We hear incessantly about the rise of China. So much so that it's all a bit too abstract: What does it mean that China's has become a global force? And more importantly, how have they actually accomplished that?
The quick answer? Through business dealings rather than military alliances, and a superb infographic from the Heritage Foundation offers a rarely seen snapshot of that.
I say rarely seen because The Heritage Foundation boasts that it possesses the only database of China's global investments, and they've actually made it available for public consumption. The charts elegantly show the various sectors that China is investing in around the globe, and where they're doing it. The most obvious thing that's happening: China is using partners from around the world to secure the raw materials it needs to grow. It's investments abroad aren't in technology or industry; they're in metals and energy and power.
Here are their investments around the world in energy:
And in metals:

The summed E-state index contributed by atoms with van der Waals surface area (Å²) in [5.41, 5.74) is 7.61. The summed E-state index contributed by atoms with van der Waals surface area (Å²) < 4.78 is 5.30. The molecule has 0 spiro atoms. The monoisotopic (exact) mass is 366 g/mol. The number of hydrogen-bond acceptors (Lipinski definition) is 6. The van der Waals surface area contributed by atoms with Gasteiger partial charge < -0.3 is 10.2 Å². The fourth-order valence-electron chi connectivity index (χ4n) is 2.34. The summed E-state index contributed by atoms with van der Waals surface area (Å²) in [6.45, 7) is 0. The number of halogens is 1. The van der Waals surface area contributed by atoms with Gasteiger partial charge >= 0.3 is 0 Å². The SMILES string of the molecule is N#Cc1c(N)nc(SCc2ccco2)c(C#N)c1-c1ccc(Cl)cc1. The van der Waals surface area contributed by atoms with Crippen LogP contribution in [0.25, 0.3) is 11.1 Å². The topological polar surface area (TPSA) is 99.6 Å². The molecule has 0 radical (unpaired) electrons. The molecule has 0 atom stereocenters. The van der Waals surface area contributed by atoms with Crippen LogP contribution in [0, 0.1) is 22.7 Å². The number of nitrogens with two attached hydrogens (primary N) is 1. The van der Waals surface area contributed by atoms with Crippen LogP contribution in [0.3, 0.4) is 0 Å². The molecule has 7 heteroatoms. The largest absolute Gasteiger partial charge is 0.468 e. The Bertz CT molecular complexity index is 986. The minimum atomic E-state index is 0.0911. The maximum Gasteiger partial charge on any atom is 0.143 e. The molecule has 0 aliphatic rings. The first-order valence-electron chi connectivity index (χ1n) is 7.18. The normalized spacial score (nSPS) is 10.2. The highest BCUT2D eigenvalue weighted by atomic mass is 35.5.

The more you look at this chart, the more you start seeing powerful forces at work. For one, you'll notice that majority of China's trading partners aren't in Europe or America: They're in Asia and Africa and South America. In other words, precisely those countries which have always spoken last on the world stage. China is using its economic relationships to create an alternative bloc of power, which can directly compete with the political might of the E.U. and America.
You could call it checkbook diplomacy, and it's vastly different than the bedrock of our own diplomatic efforts. Granted, the U.S. does use its economic relationships abroad as a carrot, but the stick has always been our armed forces. China, by contrast, isn't exactly threatening countries overseas with potential military action (with the exception of Taiwan, of course). Instead, it's doing hundreds of billions in business with countries that are usually also-rans on the global stage. Look, for instance at its dealings with little old Australia:
The one country that China is pointedly not investing much in is America. Instead, the only thing they're doing is buying our debt and holding our currency. Here are their investments in the States:
And here is a look at what currencies draw their attention; it's almost exclusively our own:
This is profoundly clever stuff. China has neutralized our power to oppose it by holding so much of our debt. And it has simultaneously drawn other countries closer to its bloc of power by offering them a taste of its rocketing economy.